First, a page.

Hyderabad cops dig out online money-lending scam, freeze 75 bank accounts

Raids were conducted in Hyderabad and Gurgaon and 16 people were arrested after three people committed suicide following 'harassment' by lenders

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The Hyderabad police claimed to have unearthed a multi-crore money lending scam and have frozen 75 bank accounts holding ₹423 crore. The fraudsters charged interest as high as 35 per cent per annum and conducted their operations via 30 mobile apps that were not approved by the Reserve Bank of India (RBI).

Simultaneous raids were conducted at multiple locations in Hyderabad and Gurgaon in Haryana and 16 people were arrested, NDTV reported.

The Telangana police swung into action after three people, reportedly harassed by money lenders, committed suicide.

The Hyderabad police arrested seven people. One of them is 32-year-old Sarath Chandra, who holds an engineering degree from the United States. Chandra ran the money-lending operations via two companies — Onion Credit Pvt Ltd and Cred Fox Technologies — started two years back.

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Chandra set up call centres in Gurgaon, Bengaluru and Hyderabad in January this year. The call centre employees would contact potential customers and convince them to borrow huge sums of money using multiple apps. Police said the call centre employees were trained to “abuse, defame and blackmail” victims to recover borrowed money with interest.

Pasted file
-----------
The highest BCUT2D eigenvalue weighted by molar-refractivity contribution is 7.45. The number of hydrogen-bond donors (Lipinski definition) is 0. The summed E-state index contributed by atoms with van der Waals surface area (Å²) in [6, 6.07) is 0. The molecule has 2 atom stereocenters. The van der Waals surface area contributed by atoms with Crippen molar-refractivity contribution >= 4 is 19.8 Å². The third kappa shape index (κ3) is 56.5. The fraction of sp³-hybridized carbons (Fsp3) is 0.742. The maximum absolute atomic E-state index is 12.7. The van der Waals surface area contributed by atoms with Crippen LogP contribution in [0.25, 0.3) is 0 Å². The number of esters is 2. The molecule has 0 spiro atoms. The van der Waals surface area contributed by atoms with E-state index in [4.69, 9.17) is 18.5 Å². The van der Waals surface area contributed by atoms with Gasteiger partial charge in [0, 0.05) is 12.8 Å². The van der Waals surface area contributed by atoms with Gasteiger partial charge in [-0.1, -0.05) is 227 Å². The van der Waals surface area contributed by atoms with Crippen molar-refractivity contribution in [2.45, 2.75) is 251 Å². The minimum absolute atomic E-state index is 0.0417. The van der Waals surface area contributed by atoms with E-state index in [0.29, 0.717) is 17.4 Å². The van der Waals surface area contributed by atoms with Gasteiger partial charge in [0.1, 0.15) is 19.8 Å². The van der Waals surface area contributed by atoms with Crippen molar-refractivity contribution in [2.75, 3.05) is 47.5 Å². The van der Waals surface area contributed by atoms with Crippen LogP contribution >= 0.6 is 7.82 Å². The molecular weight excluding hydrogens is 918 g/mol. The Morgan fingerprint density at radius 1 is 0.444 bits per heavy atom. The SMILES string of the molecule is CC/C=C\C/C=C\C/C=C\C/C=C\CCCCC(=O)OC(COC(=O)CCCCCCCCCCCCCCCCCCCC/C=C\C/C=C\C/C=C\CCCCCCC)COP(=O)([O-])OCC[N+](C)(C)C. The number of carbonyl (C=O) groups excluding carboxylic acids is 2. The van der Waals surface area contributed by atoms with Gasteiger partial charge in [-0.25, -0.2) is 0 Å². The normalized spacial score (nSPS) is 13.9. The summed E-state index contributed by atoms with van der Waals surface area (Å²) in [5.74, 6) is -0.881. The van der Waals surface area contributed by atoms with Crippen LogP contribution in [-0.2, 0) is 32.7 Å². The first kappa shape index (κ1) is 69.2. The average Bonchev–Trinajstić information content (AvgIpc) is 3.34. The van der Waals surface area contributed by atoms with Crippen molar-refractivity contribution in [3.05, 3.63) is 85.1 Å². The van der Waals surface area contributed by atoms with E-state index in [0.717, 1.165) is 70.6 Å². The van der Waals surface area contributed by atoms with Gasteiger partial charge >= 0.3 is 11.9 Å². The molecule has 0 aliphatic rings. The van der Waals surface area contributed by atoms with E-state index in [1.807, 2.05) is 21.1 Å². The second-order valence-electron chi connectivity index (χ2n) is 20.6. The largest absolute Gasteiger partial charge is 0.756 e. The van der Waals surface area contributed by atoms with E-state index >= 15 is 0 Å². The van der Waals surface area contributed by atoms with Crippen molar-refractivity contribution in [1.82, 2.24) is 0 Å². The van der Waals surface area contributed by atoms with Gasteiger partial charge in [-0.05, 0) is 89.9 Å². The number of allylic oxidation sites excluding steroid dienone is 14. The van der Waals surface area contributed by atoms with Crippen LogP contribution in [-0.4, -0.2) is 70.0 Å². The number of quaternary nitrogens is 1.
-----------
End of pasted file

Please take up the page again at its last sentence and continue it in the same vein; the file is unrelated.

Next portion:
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About 1,000 people worked in these call centres. A good number of them were just graduates and were paid between ₹10,000 and ₹15,000 per month.

The police said the scam is huge by all standards and needs a “multi-city” probe. To avoid detection, money was routed through shell companies and multiple bank accounts using payment gateways and digital wallets.

The Reserve Bank of India (RBI) on Wednesday cautioned individuals and small businesses against such frauds. “These online platforms charge excessive rates of interest and additional hidden charges, adopt unacceptable and high-handed recovery methods and misuse agreements to access data on mobile phones of borrowers,” the RBI said.

The apex bank further stated that consumers should never share copies of Know Your Customer (KYC) documents with unidentified persons, unverified/unauthorised apps and should report such incidents to concerned law enforcement agencies.

Legitimate public lending activities can be undertaken by banks, non-banking financial companies (NBFCs) registered with the RBI and other entities who are regulated by state governments under statutory provisions.